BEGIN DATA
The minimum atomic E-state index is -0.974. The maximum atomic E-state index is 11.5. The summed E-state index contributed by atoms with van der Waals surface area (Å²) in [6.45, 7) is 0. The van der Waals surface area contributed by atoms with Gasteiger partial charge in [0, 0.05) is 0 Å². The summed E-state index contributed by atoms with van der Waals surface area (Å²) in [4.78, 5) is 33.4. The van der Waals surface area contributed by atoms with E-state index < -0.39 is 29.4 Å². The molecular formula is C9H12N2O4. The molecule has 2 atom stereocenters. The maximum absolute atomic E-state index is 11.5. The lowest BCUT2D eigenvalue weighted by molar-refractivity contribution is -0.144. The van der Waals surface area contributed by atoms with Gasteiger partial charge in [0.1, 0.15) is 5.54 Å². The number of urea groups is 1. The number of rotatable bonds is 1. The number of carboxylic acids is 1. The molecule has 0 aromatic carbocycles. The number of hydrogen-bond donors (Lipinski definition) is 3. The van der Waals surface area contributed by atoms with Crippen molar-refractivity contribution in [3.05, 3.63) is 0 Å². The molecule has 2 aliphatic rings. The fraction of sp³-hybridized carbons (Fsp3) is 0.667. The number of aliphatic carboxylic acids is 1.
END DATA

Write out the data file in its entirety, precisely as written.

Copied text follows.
The minimum atomic E-state index is -0.974. The maximum atomic E-state index is 11.5. The summed E-state index contributed by atoms with van der Waals surface area (Å²) in [6.45, 7) is 0. The van der Waals surface area contributed by atoms with Gasteiger partial charge in [0, 0.05) is 0 Å². The summed E-state index contributed by atoms with van der Waals surface area (Å²) in [4.78, 5) is 33.4. The van der Waals surface area contributed by atoms with E-state index < -0.39 is 29.4 Å². The molecular formula is C9H12N2O4. The molecule has 2 atom stereocenters. The maximum absolute atomic E-state index is 11.5. The lowest BCUT2D eigenvalue weighted by molar-refractivity contribution is -0.144. The van der Waals surface area contributed by atoms with Gasteiger partial charge in [0.1, 0.15) is 5.54 Å². The number of urea groups is 1. The number of rotatable bonds is 1. The number of carboxylic acids is 1. The molecule has 0 aromatic carbocycles. The number of hydrogen-bond donors (Lipinski definition) is 3. The van der Waals surface area contributed by atoms with Crippen molar-refractivity contribution in [3.05, 3.63) is 0 Å². The molecule has 2 aliphatic rings. The fraction of sp³-hybridized carbons (Fsp3) is 0.667. The number of aliphatic carboxylic acids is 1.